Exhibition

Labour in a Single Shot

27 Feb 2015 – 6 Apr 2015

Event times

Wed – Mon and on holidays, 11 am – 7 pm
Feb 27, Fri – 28, Sat, 11 am – 10 pm
Mar 1, Sun, 11 am – 6 pmWed – Mon and on holidays, 11 am – 7 pm
Feb 27, Fri – 28, Sat, 11 am – 10 pm
Mar 1, Sun, 11 am – 6 pmWed – Mon and on holidays, 11 am – 7 pm
Feb 27, Fri – 28, Sat, 11 am – 10 pm
Mar 1, Sun, 11 am – 6 pm

Haus der Kulturen der Welt (HKW)

Berlin, Germany

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Exhibition, Conference, Workshops by Antje Ehmann and Harun Farocki

About

Drawing on the Lumière brothers’ „Workers Leaving the Lumière Factory“ Antje Ehmann and Harun Farocki initiated workshops in 15 cities worldwide, in which short one-shot-videos on the topic of labor were produced. In this exhibition these films will be on show, displayed in associative clusters drawing fine lines in-between the single works. The accompanying conference delves into the phenomenon of work and labor in all its multiple global extensions analyzing ways of filmic concentration and their discursive potentials. One day of commemoration is dedicated to Harun Farocki and his legacy.

The first camera in the history of cinema was aimed at a factory. In a single take of around 45 seconds, the film by the Lumière brothers shows men and women leaving the Lumière factory in Lyon. Harun Farocki's "Eine Einstellung zur Arbeit" (Labour in a Single Shot) grew out of his response to this first film. Jointly with filmmakers in fifteen cities on five continents, Farocki and Antje Ehmann undertook a three-year exploration of the notion of work in today's world. Inspired by the form of the Lumière film, they set themselves strict limitations: the films to be created were to be no longer than two minutes in length, they had to be about work, and they could not contain a single cut.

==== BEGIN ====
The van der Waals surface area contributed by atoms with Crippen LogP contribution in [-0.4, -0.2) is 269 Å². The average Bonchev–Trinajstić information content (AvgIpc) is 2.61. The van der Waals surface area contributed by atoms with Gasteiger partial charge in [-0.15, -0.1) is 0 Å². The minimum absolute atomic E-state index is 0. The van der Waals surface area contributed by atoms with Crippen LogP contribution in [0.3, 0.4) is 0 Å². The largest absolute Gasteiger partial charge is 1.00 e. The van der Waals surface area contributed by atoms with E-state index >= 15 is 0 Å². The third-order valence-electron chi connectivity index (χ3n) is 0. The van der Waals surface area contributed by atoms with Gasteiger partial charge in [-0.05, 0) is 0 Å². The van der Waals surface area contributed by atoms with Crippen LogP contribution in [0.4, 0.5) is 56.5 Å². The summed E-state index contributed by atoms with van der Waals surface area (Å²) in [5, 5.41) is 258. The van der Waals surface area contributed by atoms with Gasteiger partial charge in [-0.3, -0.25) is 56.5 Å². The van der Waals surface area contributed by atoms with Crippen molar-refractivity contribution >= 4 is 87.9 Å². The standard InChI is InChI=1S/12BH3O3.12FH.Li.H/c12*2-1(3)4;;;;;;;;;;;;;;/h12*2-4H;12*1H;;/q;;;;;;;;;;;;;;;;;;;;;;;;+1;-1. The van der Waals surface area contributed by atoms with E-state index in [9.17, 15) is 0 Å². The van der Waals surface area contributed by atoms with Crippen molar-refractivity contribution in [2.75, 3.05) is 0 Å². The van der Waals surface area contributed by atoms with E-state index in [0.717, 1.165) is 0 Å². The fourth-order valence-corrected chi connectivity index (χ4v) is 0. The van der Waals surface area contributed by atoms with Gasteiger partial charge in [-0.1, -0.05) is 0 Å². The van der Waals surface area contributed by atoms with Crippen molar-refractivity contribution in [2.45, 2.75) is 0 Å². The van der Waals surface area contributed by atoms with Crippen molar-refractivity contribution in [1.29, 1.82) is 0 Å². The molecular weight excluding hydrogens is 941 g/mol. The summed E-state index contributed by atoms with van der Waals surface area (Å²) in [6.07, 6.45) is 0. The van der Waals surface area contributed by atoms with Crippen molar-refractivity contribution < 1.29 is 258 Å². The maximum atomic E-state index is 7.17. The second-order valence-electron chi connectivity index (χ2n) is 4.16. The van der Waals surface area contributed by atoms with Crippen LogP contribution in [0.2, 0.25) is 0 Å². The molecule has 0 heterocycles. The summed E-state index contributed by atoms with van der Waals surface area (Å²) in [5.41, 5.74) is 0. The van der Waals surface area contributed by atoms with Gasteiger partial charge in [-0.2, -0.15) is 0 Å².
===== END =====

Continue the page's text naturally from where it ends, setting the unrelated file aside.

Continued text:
The project “Labour in a Single Shot,” which was developed in cooperation with the Goethe-Institut, tackles the invisibility of work with an entire encyclopedia of global labor conditions in the 21st century. Harun Farocki and Antje Ehmann drew up strict formal guidelines for the workshop films, based on the film shot outside the Lumière factory. No film may be any longer than two minutes. Each must be about work. No edits are allowed. In the installation at HKW these film miniatures find a spatial form. When the moving images are played side by side, it is possible to spin the finest of connecting threads between them, while also highlighting fractures and differences. The conceptual setting was created by the architecture bureau Kuehn Malvezzi. The pictograms of the artist duo Alice Creischer and Andreas Siekmann offer deeper background information on the 15 production locations.

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